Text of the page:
A legal dispute has erupted over the Leigh site of a community horse and pony rescue farm as residents call for action to be taken.
Wigan Council has already taken legal steps to limit the Leigh Horse Rescue Centre and Nature Reserve (LHRCNR) but the group claims it has been the subject of harassment.
“We believe we are helping the community.”Judith Ripley-Aitchison
The sprawling Plank Lane site, home to more than a dozen equines, is on land owned by the Catholic Church, the council has said.
But LHRCNR organiser Judith Ripley-Aitchison maintains the group has legitimate claims to the location and the project is providing a much-needed boost for the community.
Nearby residents have complained to the Observer, however, that the centre is causing a “real problem” and have urged the town hall to continue its intervention.
Penny McGinty, assistant director for leisure, cultural and property services, said: “Wigan Council is aware of a number of horses being kept on land at Plank Lane.
“The council has already taken court action in respect of ensuring the horses are kept off surrounding land it owns but the remaining horses are situated on land owned by the Liverpool Roman Catholic Archdiocesan Trustees Incorporated.
“The council is assisting the Archdiocese in seeking to secure the removal of the horses which have been brought on to the land without the landowner’s permission and are causing problems for local residents.”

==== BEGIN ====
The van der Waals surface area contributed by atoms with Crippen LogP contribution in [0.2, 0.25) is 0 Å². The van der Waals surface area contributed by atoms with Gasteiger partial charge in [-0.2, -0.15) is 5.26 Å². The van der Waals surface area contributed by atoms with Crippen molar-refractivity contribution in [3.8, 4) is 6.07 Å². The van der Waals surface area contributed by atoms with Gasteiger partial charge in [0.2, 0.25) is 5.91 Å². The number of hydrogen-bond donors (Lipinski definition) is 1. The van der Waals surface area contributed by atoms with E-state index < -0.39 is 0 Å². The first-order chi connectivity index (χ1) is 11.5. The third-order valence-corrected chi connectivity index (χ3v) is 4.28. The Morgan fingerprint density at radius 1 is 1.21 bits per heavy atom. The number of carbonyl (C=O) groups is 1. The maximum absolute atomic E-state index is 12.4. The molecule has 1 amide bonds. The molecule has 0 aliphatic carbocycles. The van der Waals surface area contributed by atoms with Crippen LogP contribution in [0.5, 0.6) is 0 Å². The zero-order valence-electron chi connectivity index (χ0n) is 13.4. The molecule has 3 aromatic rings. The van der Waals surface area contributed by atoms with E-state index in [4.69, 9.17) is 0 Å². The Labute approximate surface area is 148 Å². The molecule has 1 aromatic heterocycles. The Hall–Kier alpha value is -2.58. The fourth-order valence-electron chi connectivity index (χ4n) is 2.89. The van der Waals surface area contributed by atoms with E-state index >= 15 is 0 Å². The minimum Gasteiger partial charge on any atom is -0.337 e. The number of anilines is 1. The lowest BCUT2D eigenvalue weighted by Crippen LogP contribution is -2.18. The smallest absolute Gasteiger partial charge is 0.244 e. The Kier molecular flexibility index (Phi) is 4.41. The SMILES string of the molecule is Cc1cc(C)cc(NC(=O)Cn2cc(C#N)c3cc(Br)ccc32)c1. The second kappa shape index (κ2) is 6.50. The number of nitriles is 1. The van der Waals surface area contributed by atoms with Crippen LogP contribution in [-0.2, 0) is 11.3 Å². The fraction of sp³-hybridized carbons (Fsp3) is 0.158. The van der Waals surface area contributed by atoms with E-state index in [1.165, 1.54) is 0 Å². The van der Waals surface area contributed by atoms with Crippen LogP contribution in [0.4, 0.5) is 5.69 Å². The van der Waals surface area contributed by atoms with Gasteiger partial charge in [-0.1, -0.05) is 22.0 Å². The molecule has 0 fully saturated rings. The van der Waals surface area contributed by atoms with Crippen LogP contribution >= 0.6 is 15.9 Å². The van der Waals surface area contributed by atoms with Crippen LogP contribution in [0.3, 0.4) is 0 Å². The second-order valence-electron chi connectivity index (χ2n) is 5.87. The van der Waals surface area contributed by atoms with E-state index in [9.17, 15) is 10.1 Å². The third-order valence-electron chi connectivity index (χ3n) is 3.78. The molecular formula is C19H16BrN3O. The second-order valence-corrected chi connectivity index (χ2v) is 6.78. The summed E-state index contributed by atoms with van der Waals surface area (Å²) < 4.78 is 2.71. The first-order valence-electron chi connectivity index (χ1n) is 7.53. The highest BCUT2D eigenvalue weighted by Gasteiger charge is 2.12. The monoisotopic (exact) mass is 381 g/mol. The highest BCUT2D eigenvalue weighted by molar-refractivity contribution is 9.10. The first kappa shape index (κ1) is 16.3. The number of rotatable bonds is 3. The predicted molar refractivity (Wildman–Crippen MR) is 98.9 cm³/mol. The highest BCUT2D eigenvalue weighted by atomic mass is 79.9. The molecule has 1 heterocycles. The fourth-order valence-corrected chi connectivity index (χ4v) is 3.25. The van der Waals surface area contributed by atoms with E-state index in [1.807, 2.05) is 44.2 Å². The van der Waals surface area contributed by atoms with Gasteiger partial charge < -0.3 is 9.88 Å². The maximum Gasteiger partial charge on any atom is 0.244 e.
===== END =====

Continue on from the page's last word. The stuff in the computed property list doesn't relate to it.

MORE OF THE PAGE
On its Facebook site, LHRCNR is described as a community project handing “people, ponies and places a second chance” and appears to have support from scores of residents.
Several fenced enclosures have been set up on the site adjacent to Plank Lane and fund-raising initiatives have been run by the group.
Mrs Ripley-Aitchison told the Observer she was aware the land is owned by the church but said she had a legitimate claim, details of which would be kept private in case of potential future legal action.
She said: “The land we are using is nothing to do with the council, we are being made the victims of harassment.
“If the church was bothered about what was happening we would have heard something about it by now, we have not heard anything from them, it has all been from the council. If anything, they should be encouraging what we’re doing; it’s a not for profit community project. We believe we are helping the community.”
The Archdiocese has declined the invitation to comment.
One nearby resident, who did not wish to be named, told the Observer: “This ‘centre’ has been a real problem ever since it opened a couple of years ago.
“Basically, she just turned up one day and fenced off the land for herself. There was no planning permission, no consultation. Ever since then it’s been a bit of a nightmare, really.
“There are often big vehicles parked up on the road near the entrance to the centre, which causes problems for traffic.